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West Bank Settlements

by William H. Benson

October 15, 2020

In June of 1967, Israel’s army captured the Sinai and Gaza Strip from Egypt, the Golan Heights from Syria, and East Jerusalem and the West Bank from the Jordanians. Although Israel returned the Sinai to Egypt in 1982, after brokering a deal with Egypt’s Anwar Sadat, “its occupation of the rest of the territory seized in 1967 is ongoing.”

The West Bank is a landlocked strip of land, 2,263 square miles, sandwiched between Jordan to the east, and Israel to the north, west, and south. It is the geographic center of a fierce struggle that pits Jew against Muslim, Israeli against Palestinian, Hebrew against Arabic, and western against eastern.

Until the Jewish people, mainly Zionists from Europe, showed up out of nowhere early in the 20th century to claim the Palestinians’ land as their own, the Palestinians lived as they had for centuries, even millennium, back to the first century.

Often, they lived in stone huts. They farmed citrus trees, tended goats and sheep, rode mules on paths and trails, and built terraces on the steep hillsides, where they planted their now ancient olive trees. In a village, there was a small aristocracy: large landowners, lawyers, doctors, and shop-owners.

Palestinian society was agricultural, rural, and pastoral. The people loved to hike their hills, tend their trees that bore fruit each year, January through April, and watch over their flocks. In May 1967, 1 million Palestinians lived in West Bank villages; today there are 3 million.

Imagine the Palestinians’ shock when the powerful Israelis took control of the entire West Bank. The Palestinians now say that their land is “occupied.” It is, and they have no voice in its government.

In May 1967, no Israelis lived in the West Bank; today 430,000 Israelis live in 238 towns and villages, called “settlements,” scattered across the West Bank. A better word though is “subdivision,” an area of homes similar to those you see outside of Denver, Phoenix, Los Angeles, or Las Vegas.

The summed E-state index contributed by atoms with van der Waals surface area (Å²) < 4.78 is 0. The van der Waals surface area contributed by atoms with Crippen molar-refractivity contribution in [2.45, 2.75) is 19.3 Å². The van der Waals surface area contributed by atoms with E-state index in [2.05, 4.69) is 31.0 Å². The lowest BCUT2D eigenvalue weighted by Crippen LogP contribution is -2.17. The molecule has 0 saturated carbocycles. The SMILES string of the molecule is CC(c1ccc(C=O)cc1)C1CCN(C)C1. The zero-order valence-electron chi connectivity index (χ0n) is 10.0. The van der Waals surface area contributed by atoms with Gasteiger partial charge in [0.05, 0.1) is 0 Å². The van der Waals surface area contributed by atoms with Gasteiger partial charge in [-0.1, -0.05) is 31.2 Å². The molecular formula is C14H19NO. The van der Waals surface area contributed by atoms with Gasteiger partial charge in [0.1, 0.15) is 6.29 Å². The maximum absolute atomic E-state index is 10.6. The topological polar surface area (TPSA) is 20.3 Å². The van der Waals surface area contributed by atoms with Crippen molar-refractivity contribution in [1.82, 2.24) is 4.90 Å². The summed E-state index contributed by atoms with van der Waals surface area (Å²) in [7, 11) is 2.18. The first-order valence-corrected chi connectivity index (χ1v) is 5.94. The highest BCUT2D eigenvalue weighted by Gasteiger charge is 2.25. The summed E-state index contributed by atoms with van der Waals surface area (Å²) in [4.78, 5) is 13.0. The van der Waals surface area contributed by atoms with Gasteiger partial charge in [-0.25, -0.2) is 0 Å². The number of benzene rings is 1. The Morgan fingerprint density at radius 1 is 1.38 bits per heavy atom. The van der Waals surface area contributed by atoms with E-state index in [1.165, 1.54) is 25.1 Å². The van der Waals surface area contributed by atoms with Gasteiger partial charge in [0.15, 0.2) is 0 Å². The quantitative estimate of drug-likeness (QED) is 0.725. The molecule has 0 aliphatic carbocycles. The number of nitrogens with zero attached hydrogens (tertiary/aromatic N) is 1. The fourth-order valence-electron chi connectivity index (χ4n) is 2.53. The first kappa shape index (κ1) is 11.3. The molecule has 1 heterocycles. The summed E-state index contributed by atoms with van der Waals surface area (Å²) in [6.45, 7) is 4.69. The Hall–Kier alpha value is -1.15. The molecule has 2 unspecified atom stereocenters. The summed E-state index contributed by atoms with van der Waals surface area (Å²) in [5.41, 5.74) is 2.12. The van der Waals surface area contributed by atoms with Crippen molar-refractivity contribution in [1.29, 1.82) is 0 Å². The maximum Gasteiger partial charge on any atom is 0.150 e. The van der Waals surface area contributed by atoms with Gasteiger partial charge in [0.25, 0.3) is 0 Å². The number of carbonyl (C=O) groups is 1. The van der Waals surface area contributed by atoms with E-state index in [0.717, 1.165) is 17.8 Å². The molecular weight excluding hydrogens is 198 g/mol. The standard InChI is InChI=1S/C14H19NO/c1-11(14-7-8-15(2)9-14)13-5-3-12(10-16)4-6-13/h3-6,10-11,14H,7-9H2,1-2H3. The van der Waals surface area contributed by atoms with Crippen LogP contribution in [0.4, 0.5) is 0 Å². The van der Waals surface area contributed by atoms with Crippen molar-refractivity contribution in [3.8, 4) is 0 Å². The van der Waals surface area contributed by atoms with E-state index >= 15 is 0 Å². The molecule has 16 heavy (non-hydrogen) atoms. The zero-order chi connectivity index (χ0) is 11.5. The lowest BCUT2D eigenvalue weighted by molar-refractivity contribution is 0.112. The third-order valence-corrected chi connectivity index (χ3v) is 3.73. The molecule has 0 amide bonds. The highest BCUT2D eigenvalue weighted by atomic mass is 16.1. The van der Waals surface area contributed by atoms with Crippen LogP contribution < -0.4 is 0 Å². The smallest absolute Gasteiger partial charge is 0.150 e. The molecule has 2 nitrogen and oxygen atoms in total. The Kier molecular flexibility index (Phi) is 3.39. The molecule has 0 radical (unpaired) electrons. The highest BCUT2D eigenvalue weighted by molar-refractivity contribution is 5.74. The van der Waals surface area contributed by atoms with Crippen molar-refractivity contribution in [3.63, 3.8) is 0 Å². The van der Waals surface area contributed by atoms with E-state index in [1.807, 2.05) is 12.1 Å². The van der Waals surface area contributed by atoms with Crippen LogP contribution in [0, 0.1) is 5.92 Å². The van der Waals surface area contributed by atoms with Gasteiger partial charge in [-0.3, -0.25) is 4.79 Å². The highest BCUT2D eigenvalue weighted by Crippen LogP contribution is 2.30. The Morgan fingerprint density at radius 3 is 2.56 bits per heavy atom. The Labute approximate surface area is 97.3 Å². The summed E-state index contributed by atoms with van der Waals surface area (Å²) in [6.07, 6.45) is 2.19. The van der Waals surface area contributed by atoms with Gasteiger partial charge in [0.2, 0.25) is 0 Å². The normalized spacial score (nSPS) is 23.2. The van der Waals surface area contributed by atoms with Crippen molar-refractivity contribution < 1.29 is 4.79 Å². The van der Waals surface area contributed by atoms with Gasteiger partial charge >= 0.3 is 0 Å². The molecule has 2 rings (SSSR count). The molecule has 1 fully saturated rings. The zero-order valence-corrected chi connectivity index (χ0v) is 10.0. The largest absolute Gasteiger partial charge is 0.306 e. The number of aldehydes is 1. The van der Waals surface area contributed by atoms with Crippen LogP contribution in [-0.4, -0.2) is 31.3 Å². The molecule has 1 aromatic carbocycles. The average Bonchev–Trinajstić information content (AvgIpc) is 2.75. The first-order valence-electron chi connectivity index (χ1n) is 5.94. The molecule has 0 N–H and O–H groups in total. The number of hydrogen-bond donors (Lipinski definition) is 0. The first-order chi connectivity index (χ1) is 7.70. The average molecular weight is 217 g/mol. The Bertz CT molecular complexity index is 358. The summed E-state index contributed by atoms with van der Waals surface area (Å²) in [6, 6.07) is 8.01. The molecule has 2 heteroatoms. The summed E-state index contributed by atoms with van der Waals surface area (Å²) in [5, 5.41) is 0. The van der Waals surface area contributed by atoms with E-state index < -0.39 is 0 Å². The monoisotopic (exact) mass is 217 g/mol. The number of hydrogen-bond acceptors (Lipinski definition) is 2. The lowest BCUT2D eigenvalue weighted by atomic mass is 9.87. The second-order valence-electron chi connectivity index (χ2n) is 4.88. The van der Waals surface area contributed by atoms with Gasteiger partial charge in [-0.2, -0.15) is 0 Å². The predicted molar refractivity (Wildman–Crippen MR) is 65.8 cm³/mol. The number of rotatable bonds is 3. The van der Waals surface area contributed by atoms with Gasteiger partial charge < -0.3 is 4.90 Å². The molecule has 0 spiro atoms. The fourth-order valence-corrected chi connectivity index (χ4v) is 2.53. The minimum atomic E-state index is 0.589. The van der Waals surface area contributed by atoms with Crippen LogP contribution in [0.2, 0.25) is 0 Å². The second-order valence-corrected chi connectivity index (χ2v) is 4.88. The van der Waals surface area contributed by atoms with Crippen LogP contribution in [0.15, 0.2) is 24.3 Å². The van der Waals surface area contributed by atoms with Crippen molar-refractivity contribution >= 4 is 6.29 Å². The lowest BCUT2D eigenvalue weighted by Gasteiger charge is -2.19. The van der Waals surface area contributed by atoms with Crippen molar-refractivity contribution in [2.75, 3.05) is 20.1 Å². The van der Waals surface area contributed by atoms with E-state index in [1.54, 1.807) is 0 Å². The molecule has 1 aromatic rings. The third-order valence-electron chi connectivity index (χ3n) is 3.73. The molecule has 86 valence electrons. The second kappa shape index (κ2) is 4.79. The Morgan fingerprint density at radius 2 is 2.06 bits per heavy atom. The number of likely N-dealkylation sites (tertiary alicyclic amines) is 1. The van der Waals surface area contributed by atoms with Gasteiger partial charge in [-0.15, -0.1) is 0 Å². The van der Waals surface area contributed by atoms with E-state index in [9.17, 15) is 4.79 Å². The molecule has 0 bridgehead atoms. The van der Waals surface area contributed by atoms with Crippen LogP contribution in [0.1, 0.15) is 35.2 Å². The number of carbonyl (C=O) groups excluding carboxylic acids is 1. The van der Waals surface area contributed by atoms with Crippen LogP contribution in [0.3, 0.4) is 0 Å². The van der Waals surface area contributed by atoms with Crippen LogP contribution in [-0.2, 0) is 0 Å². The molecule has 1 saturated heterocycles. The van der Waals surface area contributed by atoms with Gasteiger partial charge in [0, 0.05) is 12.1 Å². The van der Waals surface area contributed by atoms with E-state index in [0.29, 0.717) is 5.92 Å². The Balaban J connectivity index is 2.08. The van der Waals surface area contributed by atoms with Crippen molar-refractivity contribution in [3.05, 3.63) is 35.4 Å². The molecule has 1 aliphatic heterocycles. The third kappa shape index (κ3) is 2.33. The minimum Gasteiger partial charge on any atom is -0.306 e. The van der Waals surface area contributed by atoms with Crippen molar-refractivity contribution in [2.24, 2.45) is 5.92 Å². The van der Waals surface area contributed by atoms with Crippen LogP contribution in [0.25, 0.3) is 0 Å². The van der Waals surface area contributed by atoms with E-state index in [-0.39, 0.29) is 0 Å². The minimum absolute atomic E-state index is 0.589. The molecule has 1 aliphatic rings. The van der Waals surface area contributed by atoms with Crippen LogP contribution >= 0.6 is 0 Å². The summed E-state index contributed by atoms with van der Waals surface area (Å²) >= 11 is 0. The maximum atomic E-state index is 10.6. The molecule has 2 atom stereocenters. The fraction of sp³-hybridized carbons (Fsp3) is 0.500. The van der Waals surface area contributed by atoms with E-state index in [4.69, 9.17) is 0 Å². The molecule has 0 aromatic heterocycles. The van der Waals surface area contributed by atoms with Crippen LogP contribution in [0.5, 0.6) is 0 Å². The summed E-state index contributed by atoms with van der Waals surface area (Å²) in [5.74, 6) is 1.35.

The Israelis select a site for a subdivision, and bring in bull-dozers to knock off the hills’ tops and flatten them into a level plain with a gorgeous view some distance away, of Jerusalem or Tel Aviv, or the Mediterranean. In their rush, they crush the crude stone huts, and uproot the olive and fruit trees.

They then construct cookie-cutter homes, each with a red-clay tile roof, white walls, a garage, perhaps a swimming pool in the back yard, green grass and palm trees in the front, and paved streets. They construct a three-meter high wall around the subdivision.

The Palestinians resent how the Israelis took their land, homes, farms, and olive trees. What people would not feel outraged by this theft of land, and by its dramatic transformation?

The Palestinian writer Raja Shehadeh wrote in his memoir, “Strangers in the House,” “My life then was shaped by the contrast between the meagerness of life in Ramallah and the opulence of life in the city across the hills. There were daily reminders of that cataclysmic fall from grace.”

The Israelis construct highways that allow West Bank settlers to commute back into Israel, to Jerusalem or Tel Aviv, where they work in offices or in factories, but the Israeli authorities do not permit the Palestinians to drive on these same highways.

Instead, the Israelis have set up numerous check points, where the lines are long and the Palestinians are forced to wait for hours before gaining permission from the armed guards to continue their journey on side roads. As a result, the Palestinians have a difficult time moving about the West Bank.

Sewage from a subdivision atop a flattened hill can flow down into the wadi, the Arabic name for the deep gorge betwixt the hills. The waste kills the trees, and poisons the natural water wells.

Ariel is a typical subdivision, first established in 1978. It lies 20 kilometers into the West Bank and 34 kilometers west of the Jordan border. In the 1980s and 1990s, some 6,000 Soviet immigrants settled in Ariel, due to the cheap housing and Israeli government incentives to move there.

Today, Ariel claims 20,540 residents, several shopping centers, two industrial zones, a library, and a modern campus for Ariel University. It is the fourth largest subdivision in the West Bank, and is not going away anytime soon.

One writer wrote, “It is harder and harder to imagine that someday the Israeli government will evacuate these settlers.”

The subdivisions are controversial, because “they are Jewish communities on land that Palestinians want to become a part of a future Palestinian state,” but how?

Yes, other differences exist between Jew and Arab, between Israeli and Palestinian, between rich and poor, between powerful and powerless, between Western and Middle Eastern cultures, but it is the land grab and the discriminatory land policy that galls the Palestinian people even today.

Next time, in these pages, a further discussion on Palestinians and Israelis.